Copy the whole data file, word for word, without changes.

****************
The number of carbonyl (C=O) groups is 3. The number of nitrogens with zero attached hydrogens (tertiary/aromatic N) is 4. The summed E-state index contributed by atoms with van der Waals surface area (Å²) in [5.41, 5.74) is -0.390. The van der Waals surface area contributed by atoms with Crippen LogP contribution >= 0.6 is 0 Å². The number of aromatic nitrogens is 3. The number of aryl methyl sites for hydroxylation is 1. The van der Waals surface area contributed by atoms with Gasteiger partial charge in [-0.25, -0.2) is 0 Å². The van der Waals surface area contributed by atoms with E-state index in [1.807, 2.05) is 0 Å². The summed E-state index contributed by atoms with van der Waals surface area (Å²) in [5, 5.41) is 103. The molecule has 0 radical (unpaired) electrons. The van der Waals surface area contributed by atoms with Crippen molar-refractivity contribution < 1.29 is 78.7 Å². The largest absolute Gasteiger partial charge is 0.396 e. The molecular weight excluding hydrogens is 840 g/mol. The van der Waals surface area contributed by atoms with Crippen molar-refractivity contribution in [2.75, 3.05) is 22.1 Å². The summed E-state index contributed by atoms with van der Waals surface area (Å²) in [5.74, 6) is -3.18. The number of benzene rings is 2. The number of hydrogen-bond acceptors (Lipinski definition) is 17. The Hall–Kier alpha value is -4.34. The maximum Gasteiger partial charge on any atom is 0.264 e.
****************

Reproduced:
The number of carbonyl (C=O) groups is 3. The number of nitrogens with zero attached hydrogens (tertiary/aromatic N) is 4. The summed E-state index contributed by atoms with van der Waals surface area (Å²) in [5.41, 5.74) is -0.390. The van der Waals surface area contributed by atoms with Crippen LogP contribution >= 0.6 is 0 Å². The number of aromatic nitrogens is 3. The number of aryl methyl sites for hydroxylation is 1. The van der Waals surface area contributed by atoms with Gasteiger partial charge in [-0.25, -0.2) is 0 Å². The van der Waals surface area contributed by atoms with E-state index in [1.807, 2.05) is 0 Å². The summed E-state index contributed by atoms with van der Waals surface area (Å²) in [5, 5.41) is 103. The molecule has 0 radical (unpaired) electrons. The van der Waals surface area contributed by atoms with Crippen molar-refractivity contribution < 1.29 is 78.7 Å². The largest absolute Gasteiger partial charge is 0.396 e. The molecular weight excluding hydrogens is 840 g/mol. The van der Waals surface area contributed by atoms with Crippen molar-refractivity contribution in [2.75, 3.05) is 22.1 Å². The summed E-state index contributed by atoms with van der Waals surface area (Å²) in [5.74, 6) is -3.18. The number of benzene rings is 2. The number of hydrogen-bond acceptors (Lipinski definition) is 17. The Hall–Kier alpha value is -4.34. The maximum Gasteiger partial charge on any atom is 0.264 e.